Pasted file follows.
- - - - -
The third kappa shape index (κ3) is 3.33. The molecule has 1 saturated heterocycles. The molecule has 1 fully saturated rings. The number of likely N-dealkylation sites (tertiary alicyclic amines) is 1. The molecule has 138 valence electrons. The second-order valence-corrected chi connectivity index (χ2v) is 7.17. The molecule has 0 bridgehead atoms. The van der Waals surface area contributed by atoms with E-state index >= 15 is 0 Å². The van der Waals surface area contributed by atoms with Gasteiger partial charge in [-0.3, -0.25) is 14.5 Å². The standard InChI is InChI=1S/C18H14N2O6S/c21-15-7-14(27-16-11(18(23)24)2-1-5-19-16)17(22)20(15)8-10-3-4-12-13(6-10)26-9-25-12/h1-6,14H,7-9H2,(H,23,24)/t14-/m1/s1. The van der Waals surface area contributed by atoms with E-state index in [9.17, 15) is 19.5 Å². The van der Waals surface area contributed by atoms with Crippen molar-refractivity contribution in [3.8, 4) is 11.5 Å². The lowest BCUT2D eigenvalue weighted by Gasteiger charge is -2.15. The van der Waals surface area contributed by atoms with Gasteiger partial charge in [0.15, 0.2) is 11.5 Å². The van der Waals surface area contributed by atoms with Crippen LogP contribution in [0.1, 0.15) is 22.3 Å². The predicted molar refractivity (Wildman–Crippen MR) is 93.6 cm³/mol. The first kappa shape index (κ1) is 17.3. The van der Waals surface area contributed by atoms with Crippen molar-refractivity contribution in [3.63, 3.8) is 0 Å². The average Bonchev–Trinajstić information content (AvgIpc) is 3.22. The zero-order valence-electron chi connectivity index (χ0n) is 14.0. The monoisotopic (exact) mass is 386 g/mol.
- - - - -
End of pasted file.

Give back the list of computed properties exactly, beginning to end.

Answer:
The third kappa shape index (κ3) is 3.33. The molecule has 1 saturated heterocycles. The molecule has 1 fully saturated rings. The number of likely N-dealkylation sites (tertiary alicyclic amines) is 1. The molecule has 138 valence electrons. The second-order valence-corrected chi connectivity index (χ2v) is 7.17. The molecule has 0 bridgehead atoms. The van der Waals surface area contributed by atoms with E-state index >= 15 is 0 Å². The van der Waals surface area contributed by atoms with Gasteiger partial charge in [-0.3, -0.25) is 14.5 Å². The standard InChI is InChI=1S/C18H14N2O6S/c21-15-7-14(27-16-11(18(23)24)2-1-5-19-16)17(22)20(15)8-10-3-4-12-13(6-10)26-9-25-12/h1-6,14H,7-9H2,(H,23,24)/t14-/m1/s1. The van der Waals surface area contributed by atoms with E-state index in [9.17, 15) is 19.5 Å². The van der Waals surface area contributed by atoms with Crippen molar-refractivity contribution in [3.8, 4) is 11.5 Å². The lowest BCUT2D eigenvalue weighted by Gasteiger charge is -2.15. The van der Waals surface area contributed by atoms with Gasteiger partial charge in [0.15, 0.2) is 11.5 Å². The van der Waals surface area contributed by atoms with Crippen LogP contribution in [0.1, 0.15) is 22.3 Å². The predicted molar refractivity (Wildman–Crippen MR) is 93.6 cm³/mol. The first kappa shape index (κ1) is 17.3. The van der Waals surface area contributed by atoms with Crippen molar-refractivity contribution in [3.63, 3.8) is 0 Å². The average Bonchev–Trinajstić information content (AvgIpc) is 3.22. The zero-order valence-electron chi connectivity index (χ0n) is 14.0. The monoisotopic (exact) mass is 386 g/mol.